According to one mode of implementation, the resistive capacitive filter comprises: a first branch connected between said input of the oscillator and ground and containing a resistive network connected in series with a first capacitor having a first capacitance, said resistive network containing a first resistor connected between said input of the oscillator and an intermediate node and having a first resistance, and a second resistor connected between the intermediate node and the first capacitor and having a second resistance, and a second branch connected between said input of the oscillator and ground and containing a second capacitor having a second capacitance.

The first capacitance is then advantageously equal to A times the second capacitance, whereas the first resistance is equal to A times the second resistance.

The pre-charging current is then advantageously applied to said intermediate node.

A homogeneous increase of the two capacitive voltages across the terminals of the two capacitors, and therefore a stable increase of the capacitive voltage delivered at the input of the oscillator, is achieved.

According to one mode of implementation, the startup phase ends when the duration of the control pulse is less than a few percent, for example 2%, of the product of the period of the output signal of the oscillator and the division ratio of the first divider.

According to one mode of implementation, when the startup phase has ended, the output of the phase comparator is connected to a charge pump circuit the output of which is connected to the input of the voltage-controlled oscillator.

In other words, when, during the startup phase, the charge pump circuit has been disconnected and a pre-charging current has been applied to the resistive capacitive filter, the charge pump circuit is this time reconnected to the phase comparator at the end of the startup phase.

Of course, if the charge pump circuit were to have been left connected to the phase comparator during the startup phase, this connection is not modified at the end of the startup phase.

According to one mode of implementation, when, during the startup phase, the initial reference signal and the output signal of the first divider have been divided by two, these divisions by two are not continued when the startup phase has ended.

In other words, when the startup phase has ended, the initial reference signal is delivered to the phase comparator, whereas the feedback signal delivered to the phase comparator is the output signal of the first divider.

Moreover, when the startup phase has ended, it is advantageously possible to perform a last reset of the first divider on the first signal edge of a first type, for example the first rising signal edge, of the reference signal following the end of the startup phase.

This makes it possible to synchronize the reference signal and the feedback signal from the first divider.

According to another aspect, what is proposed is an integrated circuit, comprising a phase-locked loop containing: a phase comparator, a voltage-controlled oscillator, a first divider connected between the output of the oscillator and a first input of the phase comparator, a delivery circuit configured so as to deliver a reference signal having a duty cycle of 50% on a second input of the phase comparator, in a startup phase of the loop, a reset circuit configured so as, in said startup phase, to reset the first divider at each signal edge of a first type of the reference signal, the phase comparator being configured so as, in said startup phase, to deliver a control pulse at each signal edge of a second type of the reference signal, and a control circuit configured so as to increase the control voltage of the oscillator during said control pulse.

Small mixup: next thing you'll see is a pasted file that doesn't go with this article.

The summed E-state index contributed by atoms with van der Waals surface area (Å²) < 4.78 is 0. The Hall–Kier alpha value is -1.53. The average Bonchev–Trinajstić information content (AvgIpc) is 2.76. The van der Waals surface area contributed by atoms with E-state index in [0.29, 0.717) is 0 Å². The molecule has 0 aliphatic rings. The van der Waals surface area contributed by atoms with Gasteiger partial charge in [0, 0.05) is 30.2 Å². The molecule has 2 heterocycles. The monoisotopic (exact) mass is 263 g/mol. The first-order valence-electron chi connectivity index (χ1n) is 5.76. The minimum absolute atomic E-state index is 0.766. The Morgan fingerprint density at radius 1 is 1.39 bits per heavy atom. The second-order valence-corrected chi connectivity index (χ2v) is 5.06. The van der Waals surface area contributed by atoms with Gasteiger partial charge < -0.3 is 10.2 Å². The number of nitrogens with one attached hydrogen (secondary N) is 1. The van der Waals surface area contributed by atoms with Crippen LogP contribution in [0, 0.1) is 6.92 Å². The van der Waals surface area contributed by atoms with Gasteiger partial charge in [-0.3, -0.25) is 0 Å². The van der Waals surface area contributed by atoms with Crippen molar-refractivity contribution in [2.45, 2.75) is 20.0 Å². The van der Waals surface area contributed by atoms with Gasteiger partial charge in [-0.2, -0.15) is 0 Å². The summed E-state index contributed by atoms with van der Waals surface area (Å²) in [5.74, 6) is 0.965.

According to one embodiment, the delivery circuit comprises: an input for receiving an initial reference signal, a divide-by-two divider connected to said input, and an output configured so as to deliver the initial reference signal divided by two as reference signal, and wherein the integrated circuit further comprises another divide-by-two divider connected between the output of the first divider and the first input of the phase comparator.

According to one embodiment, the control circuit contains a current source able to be activated upon said pulse and configured so as to apply, once activated, a pre-charging current to a resistive capacitive filter connected at the input of the oscillator.

According to one embodiment, the resistive capacitive filter comprises: a first branch connected between said input of the oscillator and ground and containing a resistive network connected in series with a first capacitor having a first capacitance, said resistive network containing a first resistor connected between said input of the oscillator and an intermediate node and having a first resistance, and a second resistor connected between the intermediate node and the first capacitor and having a second resistance, and a second branch connected between said input of the oscillator and ground and containing a second capacitor having a second capacitance, wherein the first capacitance is equal to A times the second capacitance, and the first resistance being equal to A times the second resistance, and wherein the current source is connected to said intermediate node.